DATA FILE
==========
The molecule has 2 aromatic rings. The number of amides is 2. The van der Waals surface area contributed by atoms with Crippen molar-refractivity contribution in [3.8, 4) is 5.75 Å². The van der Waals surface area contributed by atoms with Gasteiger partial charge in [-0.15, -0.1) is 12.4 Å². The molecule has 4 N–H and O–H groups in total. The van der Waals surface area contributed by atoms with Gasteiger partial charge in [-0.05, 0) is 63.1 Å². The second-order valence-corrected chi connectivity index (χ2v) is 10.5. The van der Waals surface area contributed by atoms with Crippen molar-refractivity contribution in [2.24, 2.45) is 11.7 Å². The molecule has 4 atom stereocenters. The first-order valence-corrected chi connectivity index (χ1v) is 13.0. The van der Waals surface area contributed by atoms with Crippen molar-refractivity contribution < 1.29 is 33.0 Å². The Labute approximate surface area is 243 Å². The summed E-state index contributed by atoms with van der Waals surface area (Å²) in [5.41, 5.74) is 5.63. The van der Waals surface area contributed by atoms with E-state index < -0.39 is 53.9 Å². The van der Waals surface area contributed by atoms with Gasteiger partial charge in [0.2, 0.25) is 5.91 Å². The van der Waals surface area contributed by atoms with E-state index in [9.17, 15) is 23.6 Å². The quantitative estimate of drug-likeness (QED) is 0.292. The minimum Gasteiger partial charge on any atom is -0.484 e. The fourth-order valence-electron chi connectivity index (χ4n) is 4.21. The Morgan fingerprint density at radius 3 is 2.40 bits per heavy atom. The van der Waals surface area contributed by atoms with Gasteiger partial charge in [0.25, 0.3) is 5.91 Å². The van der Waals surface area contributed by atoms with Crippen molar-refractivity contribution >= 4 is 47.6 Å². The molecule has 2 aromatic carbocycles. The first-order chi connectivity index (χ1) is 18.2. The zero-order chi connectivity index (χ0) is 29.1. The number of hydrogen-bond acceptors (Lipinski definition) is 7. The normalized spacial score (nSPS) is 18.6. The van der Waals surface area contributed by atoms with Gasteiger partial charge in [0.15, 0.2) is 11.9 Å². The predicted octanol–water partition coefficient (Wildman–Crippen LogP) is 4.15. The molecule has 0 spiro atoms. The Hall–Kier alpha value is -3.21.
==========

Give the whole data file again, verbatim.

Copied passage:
The molecule has 2 aromatic rings. The number of amides is 2. The van der Waals surface area contributed by atoms with Crippen molar-refractivity contribution in [3.8, 4) is 5.75 Å². The van der Waals surface area contributed by atoms with Gasteiger partial charge in [-0.15, -0.1) is 12.4 Å². The molecule has 4 N–H and O–H groups in total. The van der Waals surface area contributed by atoms with Gasteiger partial charge in [-0.05, 0) is 63.1 Å². The second-order valence-corrected chi connectivity index (χ2v) is 10.5. The van der Waals surface area contributed by atoms with Crippen molar-refractivity contribution in [2.24, 2.45) is 11.7 Å². The molecule has 4 atom stereocenters. The first-order valence-corrected chi connectivity index (χ1v) is 13.0. The van der Waals surface area contributed by atoms with Crippen molar-refractivity contribution < 1.29 is 33.0 Å². The Labute approximate surface area is 243 Å². The summed E-state index contributed by atoms with van der Waals surface area (Å²) in [5.41, 5.74) is 5.63. The van der Waals surface area contributed by atoms with E-state index < -0.39 is 53.9 Å². The van der Waals surface area contributed by atoms with Gasteiger partial charge in [0.2, 0.25) is 5.91 Å². The van der Waals surface area contributed by atoms with E-state index in [9.17, 15) is 23.6 Å². The quantitative estimate of drug-likeness (QED) is 0.292. The minimum Gasteiger partial charge on any atom is -0.484 e. The fourth-order valence-electron chi connectivity index (χ4n) is 4.21. The Morgan fingerprint density at radius 3 is 2.40 bits per heavy atom. The van der Waals surface area contributed by atoms with Gasteiger partial charge in [0.25, 0.3) is 5.91 Å². The van der Waals surface area contributed by atoms with Crippen molar-refractivity contribution >= 4 is 47.6 Å². The molecule has 2 aromatic carbocycles. The first-order chi connectivity index (χ1) is 18.2. The zero-order chi connectivity index (χ0) is 29.1. The number of hydrogen-bond acceptors (Lipinski definition) is 7. The normalized spacial score (nSPS) is 18.6. The van der Waals surface area contributed by atoms with Gasteiger partial charge in [0.15, 0.2) is 11.9 Å². The predicted octanol–water partition coefficient (Wildman–Crippen LogP) is 4.15. The molecule has 0 spiro atoms. The Hall–Kier alpha value is -3.21.